Hidden substructure damage often turns a repair job into a full-blown makeover.
The deck's far from new, but the client's only interested in having some boards replaced. What now?
Rick Parish, of Decks Appeal, Dallas, looks at the substructure. If that's starting to go, replacement is his first suggestion. "If they want me to put a thousand-dollar Band-Aid on, and it means spending another thousand the next year, I'll be up-front with them and say that the deck's seen better days." In the Dallas market, Parish points out, 15 years is a typical life span for a pressure-treated pine deck.
Suggestions that the deck be replaced rather than repaired rarely meet with resistance, Parish says, especially if he can point to substructure damage. In the San Francisco Bay area, Gary Marsh, owner of All Decked Out, agrees that crumbling substructure is the determining factor. "It's foolish to put money into repairs if the joists are 20- to 30-year-old untreated Douglas fir," he points out.
Naturally such news is not welcome to clients who hadn't banked on a new deck. But Marsh leavens the bad news by pointing out that he can design a deck -- of any size, in any material -- that will last 40 or 50 years. "Using the correct pressure-treated wood, stainless steel fasteners, and sealing all potential [water] penetrations," he says, can go far in extending the life of the deck.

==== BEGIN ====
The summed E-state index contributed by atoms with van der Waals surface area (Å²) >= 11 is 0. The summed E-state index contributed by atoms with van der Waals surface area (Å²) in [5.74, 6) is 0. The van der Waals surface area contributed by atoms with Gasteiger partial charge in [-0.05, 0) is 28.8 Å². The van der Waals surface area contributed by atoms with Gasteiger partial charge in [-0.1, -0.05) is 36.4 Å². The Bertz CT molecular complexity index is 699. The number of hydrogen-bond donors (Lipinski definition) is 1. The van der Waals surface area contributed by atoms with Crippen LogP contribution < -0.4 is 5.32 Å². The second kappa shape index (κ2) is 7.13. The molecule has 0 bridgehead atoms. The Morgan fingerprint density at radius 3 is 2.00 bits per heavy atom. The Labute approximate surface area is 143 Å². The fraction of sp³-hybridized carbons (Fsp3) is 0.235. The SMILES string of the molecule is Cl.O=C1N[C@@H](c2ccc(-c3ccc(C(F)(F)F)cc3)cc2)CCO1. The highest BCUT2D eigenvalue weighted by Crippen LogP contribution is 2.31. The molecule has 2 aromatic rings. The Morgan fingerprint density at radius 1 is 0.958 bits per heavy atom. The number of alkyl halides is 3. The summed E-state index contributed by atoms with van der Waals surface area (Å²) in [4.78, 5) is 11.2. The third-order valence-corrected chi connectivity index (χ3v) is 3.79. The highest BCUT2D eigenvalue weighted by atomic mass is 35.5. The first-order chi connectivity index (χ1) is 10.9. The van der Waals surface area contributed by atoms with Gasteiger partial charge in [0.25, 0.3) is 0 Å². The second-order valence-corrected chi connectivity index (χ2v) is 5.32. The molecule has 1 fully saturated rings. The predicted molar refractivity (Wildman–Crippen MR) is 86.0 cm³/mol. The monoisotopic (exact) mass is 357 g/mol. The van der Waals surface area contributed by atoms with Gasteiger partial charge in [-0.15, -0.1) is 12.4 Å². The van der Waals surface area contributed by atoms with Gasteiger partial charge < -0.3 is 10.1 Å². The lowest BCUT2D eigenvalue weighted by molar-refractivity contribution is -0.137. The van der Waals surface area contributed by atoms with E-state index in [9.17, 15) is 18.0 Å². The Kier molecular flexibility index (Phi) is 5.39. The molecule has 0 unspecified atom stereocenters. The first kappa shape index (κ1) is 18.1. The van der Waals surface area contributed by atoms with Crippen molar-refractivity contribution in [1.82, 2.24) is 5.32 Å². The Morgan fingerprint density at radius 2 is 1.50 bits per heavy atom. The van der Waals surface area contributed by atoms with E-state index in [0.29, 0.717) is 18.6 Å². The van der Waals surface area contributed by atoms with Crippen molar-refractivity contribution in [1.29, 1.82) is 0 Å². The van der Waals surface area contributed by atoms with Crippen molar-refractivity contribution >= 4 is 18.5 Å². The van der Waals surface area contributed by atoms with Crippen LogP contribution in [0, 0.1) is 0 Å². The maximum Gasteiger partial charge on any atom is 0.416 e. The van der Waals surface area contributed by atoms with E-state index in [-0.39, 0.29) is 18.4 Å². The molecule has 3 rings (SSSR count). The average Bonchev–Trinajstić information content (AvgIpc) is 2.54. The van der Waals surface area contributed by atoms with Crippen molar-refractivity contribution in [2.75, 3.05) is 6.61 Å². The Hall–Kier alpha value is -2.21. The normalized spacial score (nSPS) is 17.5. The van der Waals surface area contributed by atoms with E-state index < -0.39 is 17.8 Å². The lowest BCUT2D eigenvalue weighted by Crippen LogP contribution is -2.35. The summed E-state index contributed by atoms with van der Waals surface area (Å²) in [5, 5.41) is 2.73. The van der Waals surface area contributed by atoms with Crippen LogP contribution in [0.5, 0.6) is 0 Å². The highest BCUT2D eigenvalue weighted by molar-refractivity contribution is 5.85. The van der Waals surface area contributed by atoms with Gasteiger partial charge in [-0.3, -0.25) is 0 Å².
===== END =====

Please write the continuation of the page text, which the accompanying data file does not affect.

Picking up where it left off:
For Tom Resek, owner of Archadeck of Minneapolis, maintenance issues are often paramount. Typically, deck owners put maintenance work into the structure three or four times, then lose interest, which contributes to the rate of deterioration.
"The obvious thing is if the deck boards look worn," he says. "If the deck boards are rotten, you don't know what the joists are going to look like." Other repair issues that point the way to replacement include weak or loose railings, code violations, and poor initial design or construction. Resek says he replaces 65% to 70% of wood decks with composite materials. When a possible repair job becomes a replacement, 90% of clients use composites, which require minimal maintenance.
The value of maintenance in extending the life of a deck varies with local weather conditions, but one thing that doesn't vary is that the older the deck, the less interested the homeowner seems in maintaining it. "It's like a car," Parish notes. "You wash it a lot less after five or six years."